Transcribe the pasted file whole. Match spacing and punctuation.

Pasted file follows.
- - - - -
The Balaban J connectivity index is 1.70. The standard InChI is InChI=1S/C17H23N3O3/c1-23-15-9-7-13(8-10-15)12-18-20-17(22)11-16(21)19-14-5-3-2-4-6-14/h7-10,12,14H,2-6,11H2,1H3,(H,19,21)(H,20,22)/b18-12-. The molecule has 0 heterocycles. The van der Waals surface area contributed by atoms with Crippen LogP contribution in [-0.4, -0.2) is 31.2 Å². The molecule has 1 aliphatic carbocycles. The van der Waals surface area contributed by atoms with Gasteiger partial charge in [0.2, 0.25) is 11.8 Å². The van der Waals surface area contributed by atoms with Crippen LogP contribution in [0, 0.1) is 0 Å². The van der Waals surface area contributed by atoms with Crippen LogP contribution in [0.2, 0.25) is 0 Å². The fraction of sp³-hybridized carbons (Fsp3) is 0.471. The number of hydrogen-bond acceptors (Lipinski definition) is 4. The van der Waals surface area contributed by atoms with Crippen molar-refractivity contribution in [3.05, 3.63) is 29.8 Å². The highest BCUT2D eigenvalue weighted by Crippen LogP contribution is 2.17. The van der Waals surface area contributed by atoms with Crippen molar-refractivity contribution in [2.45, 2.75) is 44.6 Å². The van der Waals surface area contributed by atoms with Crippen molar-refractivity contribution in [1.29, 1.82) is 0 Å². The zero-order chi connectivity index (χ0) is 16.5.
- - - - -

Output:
The Balaban J connectivity index is 1.70. The standard InChI is InChI=1S/C17H23N3O3/c1-23-15-9-7-13(8-10-15)12-18-20-17(22)11-16(21)19-14-5-3-2-4-6-14/h7-10,12,14H,2-6,11H2,1H3,(H,19,21)(H,20,22)/b18-12-. The molecule has 0 heterocycles. The van der Waals surface area contributed by atoms with Crippen LogP contribution in [-0.4, -0.2) is 31.2 Å². The molecule has 1 aliphatic carbocycles. The van der Waals surface area contributed by atoms with Gasteiger partial charge in [0.2, 0.25) is 11.8 Å². The van der Waals surface area contributed by atoms with Crippen LogP contribution in [0, 0.1) is 0 Å². The van der Waals surface area contributed by atoms with Crippen LogP contribution in [0.2, 0.25) is 0 Å². The fraction of sp³-hybridized carbons (Fsp3) is 0.471. The number of hydrogen-bond acceptors (Lipinski definition) is 4. The van der Waals surface area contributed by atoms with Crippen molar-refractivity contribution in [3.05, 3.63) is 29.8 Å². The highest BCUT2D eigenvalue weighted by Crippen LogP contribution is 2.17. The van der Waals surface area contributed by atoms with Crippen molar-refractivity contribution in [2.45, 2.75) is 44.6 Å². The van der Waals surface area contributed by atoms with Crippen molar-refractivity contribution in [1.29, 1.82) is 0 Å². The zero-order chi connectivity index (χ0) is 16.5.